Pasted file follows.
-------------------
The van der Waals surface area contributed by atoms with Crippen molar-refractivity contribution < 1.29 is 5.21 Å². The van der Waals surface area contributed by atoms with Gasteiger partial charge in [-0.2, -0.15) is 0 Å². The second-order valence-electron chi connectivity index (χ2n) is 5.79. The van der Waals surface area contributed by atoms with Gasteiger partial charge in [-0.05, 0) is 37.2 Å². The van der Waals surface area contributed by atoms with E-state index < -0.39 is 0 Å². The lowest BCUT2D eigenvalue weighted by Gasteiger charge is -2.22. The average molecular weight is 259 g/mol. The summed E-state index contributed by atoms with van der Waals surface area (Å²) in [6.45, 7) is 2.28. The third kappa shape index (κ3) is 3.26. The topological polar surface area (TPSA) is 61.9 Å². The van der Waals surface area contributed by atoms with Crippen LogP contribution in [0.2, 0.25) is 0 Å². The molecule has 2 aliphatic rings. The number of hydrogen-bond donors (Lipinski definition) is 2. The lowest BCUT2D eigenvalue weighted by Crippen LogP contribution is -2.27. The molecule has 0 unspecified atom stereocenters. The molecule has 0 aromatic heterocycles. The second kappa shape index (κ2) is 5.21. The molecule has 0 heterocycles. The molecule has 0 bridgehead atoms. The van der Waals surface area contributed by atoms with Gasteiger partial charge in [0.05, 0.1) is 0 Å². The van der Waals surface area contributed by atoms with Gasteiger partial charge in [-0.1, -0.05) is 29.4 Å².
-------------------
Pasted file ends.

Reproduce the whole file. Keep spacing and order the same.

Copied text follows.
The van der Waals surface area contributed by atoms with Crippen molar-refractivity contribution < 1.29 is 5.21 Å². The van der Waals surface area contributed by atoms with Gasteiger partial charge in [-0.2, -0.15) is 0 Å². The second-order valence-electron chi connectivity index (χ2n) is 5.79. The van der Waals surface area contributed by atoms with Gasteiger partial charge in [-0.05, 0) is 37.2 Å². The van der Waals surface area contributed by atoms with E-state index < -0.39 is 0 Å². The lowest BCUT2D eigenvalue weighted by Gasteiger charge is -2.22. The average molecular weight is 259 g/mol. The summed E-state index contributed by atoms with van der Waals surface area (Å²) in [6.45, 7) is 2.28. The third kappa shape index (κ3) is 3.26. The topological polar surface area (TPSA) is 61.9 Å². The van der Waals surface area contributed by atoms with Crippen LogP contribution in [0.2, 0.25) is 0 Å². The molecule has 2 aliphatic rings. The number of hydrogen-bond donors (Lipinski definition) is 2. The lowest BCUT2D eigenvalue weighted by Crippen LogP contribution is -2.27. The molecule has 0 unspecified atom stereocenters. The molecule has 0 aromatic heterocycles. The second kappa shape index (κ2) is 5.21. The molecule has 0 heterocycles. The molecule has 0 bridgehead atoms. The van der Waals surface area contributed by atoms with Gasteiger partial charge in [0.05, 0.1) is 0 Å². The van der Waals surface area contributed by atoms with Gasteiger partial charge in [-0.1, -0.05) is 29.4 Å².